Photograph by User:MrX
A long time ago, when customers wanted to learn more about a product or a service, they had no choice but to either visit the store or give the producer a call.
They could also trust advertising, which—most of the time—focused on emotional aspect of the offer, not product parameters. So, apparently there was no other way to get complete product information. Thankfully, the times have changed. What about retailers?
Digital technologies gave birth to a new generation of empowered customers who mastered the art of product research in order to get the best offer, at the best price. Not surprisingly, information they stumble upon is often incomplete or flat-out incorrect. What happens after they realize that something’s wrong? Let’s track the whole process from the very beginning.
It all begins with the potential customer becoming aware of a yet unfulfilled need. Let’s call him Andrew.
So, one day Andrew wakes up and realizes that he could probably use a new bike. Maybe his old one is broken. Maybe he wants to start living a healthier lifestyle and therefore needs an eco-friendly means of transport to carry him to the gym. The bottom line is – he needs a bike. And your company just happen to produce bikes.
Initially, Andrew has a vague idea of what he actually wants. After a careful consideration, he came to the conclusion that a city bike would be the best choice. With this realization, a search for the Perfect City Bike begins.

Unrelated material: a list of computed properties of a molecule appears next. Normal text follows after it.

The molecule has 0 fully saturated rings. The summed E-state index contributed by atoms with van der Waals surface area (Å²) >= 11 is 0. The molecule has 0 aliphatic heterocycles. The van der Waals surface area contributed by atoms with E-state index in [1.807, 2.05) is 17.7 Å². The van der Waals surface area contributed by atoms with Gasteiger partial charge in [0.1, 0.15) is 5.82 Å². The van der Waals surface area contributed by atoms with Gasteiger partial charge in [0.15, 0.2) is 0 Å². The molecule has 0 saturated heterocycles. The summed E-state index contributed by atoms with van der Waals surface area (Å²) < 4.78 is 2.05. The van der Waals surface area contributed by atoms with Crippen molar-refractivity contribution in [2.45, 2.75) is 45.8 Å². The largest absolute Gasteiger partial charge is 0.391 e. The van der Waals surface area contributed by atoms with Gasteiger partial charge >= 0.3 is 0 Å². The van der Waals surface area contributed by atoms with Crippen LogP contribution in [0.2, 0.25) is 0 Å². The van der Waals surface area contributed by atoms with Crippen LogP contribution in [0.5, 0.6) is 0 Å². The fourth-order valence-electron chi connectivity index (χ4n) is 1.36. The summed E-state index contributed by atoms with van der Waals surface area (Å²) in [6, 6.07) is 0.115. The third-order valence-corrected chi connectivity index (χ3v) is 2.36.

Depending on product complexity and price, after identifying the need, the customer starts exploring available options. Digital devices opened new possibilities when it comes to retrieving, comparing and evaluating product information. A study from GE Capital Retail Bank revealed that 81% of customers look up products online before making a purchase.
That’s where it gets tricky.
Andrew enters the website to learn more about your product offer. The categories are well – organized, so after a quick search, he finds exactly what he wants. However, confusion takes over as he reads on. Why? Because, as it turns out, some vital information are missing or incorrect.
“What kind of brakes does it have?”
“What’s the frame height?”
“Wait… why does the picture show a grey bike when the description says it’s blue?”
Because Andrew really likes that one, particular model, he does not want to give up so easily and keeps searching for a more accurate description. Yet, re-sellers’ websites do not deliver. They are full of contradictory information that leave even more questions unanswered. At this point, there’s a 30% chance that Andrew will abandon the shopping cart—about a third of online shoppers abandon their carts due to the lack of detailed product information (2015/2016 Shotfarm Product Information Report).
95% of people surveyed by Shotfarm said product information is important for making a purchase decision. “Polishing Up Your Product” report by Forrester confirms it. According to the report, product information is the key element for customers visiting a retailer’s website to buy a product.
Even though everyone realizes how important accurate product descriptions are, incomplete information is still ubiquitous. To obtain it, customers are often forced to read through wordy product manuals, explore relevant forums or contact customer service. It’s time-consuming and disrupts the customer experience.